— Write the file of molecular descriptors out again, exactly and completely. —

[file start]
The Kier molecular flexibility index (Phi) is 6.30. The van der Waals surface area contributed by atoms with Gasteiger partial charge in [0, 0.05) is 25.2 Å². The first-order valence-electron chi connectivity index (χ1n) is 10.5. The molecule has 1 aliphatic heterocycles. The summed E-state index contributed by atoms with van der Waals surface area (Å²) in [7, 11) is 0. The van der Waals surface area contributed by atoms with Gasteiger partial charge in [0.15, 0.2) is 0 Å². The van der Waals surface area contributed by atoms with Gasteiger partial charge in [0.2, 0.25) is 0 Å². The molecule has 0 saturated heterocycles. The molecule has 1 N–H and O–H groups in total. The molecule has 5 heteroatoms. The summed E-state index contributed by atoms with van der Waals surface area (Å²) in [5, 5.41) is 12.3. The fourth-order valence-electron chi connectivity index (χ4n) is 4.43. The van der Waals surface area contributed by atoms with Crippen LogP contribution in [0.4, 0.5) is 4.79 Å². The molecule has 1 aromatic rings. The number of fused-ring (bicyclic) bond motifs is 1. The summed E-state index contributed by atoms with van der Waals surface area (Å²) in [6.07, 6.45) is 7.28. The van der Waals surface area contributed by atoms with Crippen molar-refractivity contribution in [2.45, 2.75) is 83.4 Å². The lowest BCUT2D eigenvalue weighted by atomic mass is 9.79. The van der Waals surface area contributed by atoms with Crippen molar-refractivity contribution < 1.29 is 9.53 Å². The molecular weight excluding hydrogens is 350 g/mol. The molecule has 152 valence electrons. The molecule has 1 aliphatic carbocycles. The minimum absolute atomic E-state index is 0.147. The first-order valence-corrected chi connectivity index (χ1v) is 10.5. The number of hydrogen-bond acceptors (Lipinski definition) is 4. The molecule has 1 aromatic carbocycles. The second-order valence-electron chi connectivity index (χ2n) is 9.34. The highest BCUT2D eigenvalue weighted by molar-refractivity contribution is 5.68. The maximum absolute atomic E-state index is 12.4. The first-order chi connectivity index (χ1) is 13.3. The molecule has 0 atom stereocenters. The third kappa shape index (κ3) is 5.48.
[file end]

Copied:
The Kier molecular flexibility index (Phi) is 6.30. The van der Waals surface area contributed by atoms with Gasteiger partial charge in [0, 0.05) is 25.2 Å². The first-order valence-electron chi connectivity index (χ1n) is 10.5. The molecule has 1 aliphatic heterocycles. The summed E-state index contributed by atoms with van der Waals surface area (Å²) in [7, 11) is 0. The van der Waals surface area contributed by atoms with Gasteiger partial charge in [0.15, 0.2) is 0 Å². The van der Waals surface area contributed by atoms with Gasteiger partial charge in [0.2, 0.25) is 0 Å². The molecule has 0 saturated heterocycles. The molecule has 1 N–H and O–H groups in total. The molecule has 5 heteroatoms. The summed E-state index contributed by atoms with van der Waals surface area (Å²) in [5, 5.41) is 12.3. The fourth-order valence-electron chi connectivity index (χ4n) is 4.43. The van der Waals surface area contributed by atoms with Crippen LogP contribution in [0.4, 0.5) is 4.79 Å². The molecule has 1 aromatic rings. The number of fused-ring (bicyclic) bond motifs is 1. The summed E-state index contributed by atoms with van der Waals surface area (Å²) in [6.07, 6.45) is 7.28. The van der Waals surface area contributed by atoms with Crippen molar-refractivity contribution in [2.45, 2.75) is 83.4 Å². The lowest BCUT2D eigenvalue weighted by atomic mass is 9.79. The van der Waals surface area contributed by atoms with Crippen molar-refractivity contribution < 1.29 is 9.53 Å². The molecular weight excluding hydrogens is 350 g/mol. The molecule has 152 valence electrons. The molecule has 1 aliphatic carbocycles. The minimum absolute atomic E-state index is 0.147. The first-order valence-corrected chi connectivity index (χ1v) is 10.5. The number of hydrogen-bond acceptors (Lipinski definition) is 4. The molecule has 1 aromatic carbocycles. The second-order valence-electron chi connectivity index (χ2n) is 9.34. The highest BCUT2D eigenvalue weighted by molar-refractivity contribution is 5.68. The maximum absolute atomic E-state index is 12.4. The first-order chi connectivity index (χ1) is 13.3. The molecule has 0 atom stereocenters. The third kappa shape index (κ3) is 5.48.